The Man-Made Disaster in Myanmar

  • SumoMe

Beggars cannot be choosers. Or could they? And that too when faced with one of the greatest disasters humanity has ever witnessed? The government of Myanmar certainly thinks this is possible and has gone all the way to prove it. With the entire country ravaged and in a dire need for aid, the despotic government seems to have different priorities. Callous and uncaring about the horrendous condition of the citizens, it has shockingly seized the shipment containing UN Food aid for those millions of homeless victims of the cyclone Nargis. It declared that it was ready to accept medicines and food but not foreign aid workers, who are actually indispensable for the immediate dispatch of aid. This kind of a step, at a time when the country is grappling with the threat of an epidemic breaking out and severe shortage of food and drinking water, is completely uncalled for. From confiscating the equipment to halting the clearance of supplies at warehouses and tarmacs, the junta government has done whatever it takes to clearing the stage for holding the referendum which tops its lists of concerns. Naturally, this action has aroused widespread criticism and condemnation. However, all this doesn’t seem to deter the dictatorship from pursuing its intentions with complete disregard for the common good. Thankfully, the latest news has revealed that some of the aid workers have been allowed and aid is beginning to dribble in.

If the Burmese citizens thought that the cyclone had taken whatever they had, they would have been further horror struck to know that the worst was still to come. With poor aid distribution and several dead bodies unattended to, the military dictatorship used this situation to enforce the constitutional referendum formulated to reinstate the military order in Myanmar (Burma). Thus, in the course of it, they barred aid distributors and local donors from doing their work. How well a country copes with a natural disaster completely depends on how deftly and efficiently it handles the distribution of aid. But what can one say when the government shows disregard for everything but its objectives? Reports also claimed that there were names of military generals on the aid boxes for propaganda purposes. The homeless who sought shelter in schools were evicted from those places and the schools were turned into polling booths. Not surprisingly, people did vote, not even conscious of what they were voting for, but with a fear of facing the wrath of the military government. Villagers in and around Yangon could not even muster the courage to speak about the elections. The stench of dead bodies still lingers in the devastated Irrawaddy delta and cholera, diarrhoea are on the verge of breaking out if clean water is not provided. With phone lines down, prices soaring high and food supply becoming scarce, the population now suffers the oppression of the government finding no respite from their misery.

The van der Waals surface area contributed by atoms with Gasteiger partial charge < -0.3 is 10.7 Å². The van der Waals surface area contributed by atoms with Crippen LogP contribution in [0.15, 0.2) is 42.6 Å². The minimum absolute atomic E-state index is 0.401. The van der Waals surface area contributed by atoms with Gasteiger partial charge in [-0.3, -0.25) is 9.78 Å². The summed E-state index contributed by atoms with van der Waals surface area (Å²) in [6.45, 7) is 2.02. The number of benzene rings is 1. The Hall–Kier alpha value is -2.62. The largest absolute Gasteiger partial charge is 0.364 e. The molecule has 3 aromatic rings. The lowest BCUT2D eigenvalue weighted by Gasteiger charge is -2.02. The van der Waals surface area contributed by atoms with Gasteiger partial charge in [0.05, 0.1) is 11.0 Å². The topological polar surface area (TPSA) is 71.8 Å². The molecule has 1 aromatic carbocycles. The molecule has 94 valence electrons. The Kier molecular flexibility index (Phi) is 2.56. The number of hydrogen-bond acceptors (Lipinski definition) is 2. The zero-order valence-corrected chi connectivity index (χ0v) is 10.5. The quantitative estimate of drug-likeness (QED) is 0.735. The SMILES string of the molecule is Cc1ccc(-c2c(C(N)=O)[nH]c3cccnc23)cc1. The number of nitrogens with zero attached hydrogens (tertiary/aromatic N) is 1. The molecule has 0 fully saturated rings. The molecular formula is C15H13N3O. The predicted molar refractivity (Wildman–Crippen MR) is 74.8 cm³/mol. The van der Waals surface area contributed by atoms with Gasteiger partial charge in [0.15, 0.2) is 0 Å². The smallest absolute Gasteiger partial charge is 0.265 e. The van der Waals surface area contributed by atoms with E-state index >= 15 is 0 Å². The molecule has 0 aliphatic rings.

Myanmar since the last fourteen years has been under the iron-fisted rule of the military government, with military generals heading significant ministries. It is a closed country which allows very little foreign support and exercises strict censorship of media. However, the tropical cyclone that struck the country on May 2, 2008, leaving millions homeless and more than 22,000 dead had forced the government to open up for aid. Having already confronted international opprobrium for suppressing the peaceful uprising by monks last year and sanctions imposed by the US and other western nations with the UN’s recommendation, Myanmar’s political situation has been further deteriorating. The opposition leader Aung San Suu Kyi who was kept under house arrest for several years too has been affected by the cyclone and her house was reported to have been damaged. The cyclone seems to have shaken one and all but failed to uproot the determination of the repressive rulers.

The frequent punctuations in the speedy dispatch of aid by this government not only heightens the tragic effects of the cyclone but leaves very little scope for hope amongst the Burmese. In such a case the storm is not the only disaster, but an even more catastrophic man made disaster is to take place due to the junta’s actions in Burma.

Rohini Ram Mohan

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